Whether you need an M8 or M12 connector pinout, Ultra Librarian provides datasheets and 3D models for a range of commercially available connectors. Designers can also access prices, distributor inventory, and technical specs for a range of electronic components and connectors. You will have access to verified CAD models directly from manufacturers, which can be imported into popular ECAD applications. You will also have access to sourcing information from worldwide distributors.
Working with Ultra Librarian takes the guesswork out of preparing your next product and puts your ideas on the road to success. Register today for free.
New automation products hit the market every day and each device requires the correct cable to operate. Even in standard cables sizes, there are a variety of connector types that correspond with different applications.
When choosing a cable, it is essential to choose the correct size, length, number of connectors, pinout, and codes for your application. This post will review cable codes, which signify different capabilities and uses for a cable. Cables that are coded differently will have different specifications and electrical features, corresponding to their intended uses. To distinguish between the different styles of cable, each connector has a different keyway, as shown in Figure 1. This is to prevent a cable from being used in an incorrect application.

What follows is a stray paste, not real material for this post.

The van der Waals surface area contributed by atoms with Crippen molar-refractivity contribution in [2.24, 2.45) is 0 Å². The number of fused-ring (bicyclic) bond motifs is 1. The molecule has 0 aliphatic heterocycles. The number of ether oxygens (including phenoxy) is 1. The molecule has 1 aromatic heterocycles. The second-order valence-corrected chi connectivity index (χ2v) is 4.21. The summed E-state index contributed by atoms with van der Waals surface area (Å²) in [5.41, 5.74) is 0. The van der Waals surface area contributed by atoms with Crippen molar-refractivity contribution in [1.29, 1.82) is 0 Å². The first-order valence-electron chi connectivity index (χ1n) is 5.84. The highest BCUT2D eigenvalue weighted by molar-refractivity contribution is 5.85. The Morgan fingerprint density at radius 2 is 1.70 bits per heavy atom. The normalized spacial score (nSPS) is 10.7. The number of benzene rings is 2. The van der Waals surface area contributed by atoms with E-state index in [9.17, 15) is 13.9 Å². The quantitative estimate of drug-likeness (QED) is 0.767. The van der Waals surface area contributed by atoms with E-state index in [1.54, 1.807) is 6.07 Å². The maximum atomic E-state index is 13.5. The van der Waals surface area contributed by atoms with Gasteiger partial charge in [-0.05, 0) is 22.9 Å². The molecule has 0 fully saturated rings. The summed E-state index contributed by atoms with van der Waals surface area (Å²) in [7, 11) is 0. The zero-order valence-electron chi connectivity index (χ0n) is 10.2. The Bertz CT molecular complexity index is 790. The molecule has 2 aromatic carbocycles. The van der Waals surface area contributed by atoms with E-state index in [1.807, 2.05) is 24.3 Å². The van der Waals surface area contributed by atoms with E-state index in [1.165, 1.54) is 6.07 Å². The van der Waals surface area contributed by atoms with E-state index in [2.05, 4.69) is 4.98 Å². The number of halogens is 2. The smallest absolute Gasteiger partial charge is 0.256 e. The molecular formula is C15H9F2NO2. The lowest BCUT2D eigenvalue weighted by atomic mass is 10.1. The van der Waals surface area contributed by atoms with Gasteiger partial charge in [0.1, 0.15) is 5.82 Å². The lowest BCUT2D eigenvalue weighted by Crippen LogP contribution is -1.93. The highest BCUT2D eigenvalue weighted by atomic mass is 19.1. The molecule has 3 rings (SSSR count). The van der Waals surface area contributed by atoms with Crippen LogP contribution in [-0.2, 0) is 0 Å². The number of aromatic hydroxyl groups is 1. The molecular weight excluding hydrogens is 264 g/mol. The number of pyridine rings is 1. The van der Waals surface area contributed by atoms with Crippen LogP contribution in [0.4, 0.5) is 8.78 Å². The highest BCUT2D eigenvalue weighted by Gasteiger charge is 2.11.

There are a wide variety of cable codings used for different purposes. Below are the five most common M12 cable codes and their uses. They are as follows:
- A-coded connectors are the most common style of connector. These are used for sensors, actuators, motors, and most other standard devices. A-coded connectors can vary in its number of pins, anywhere between two pins and 12 pins.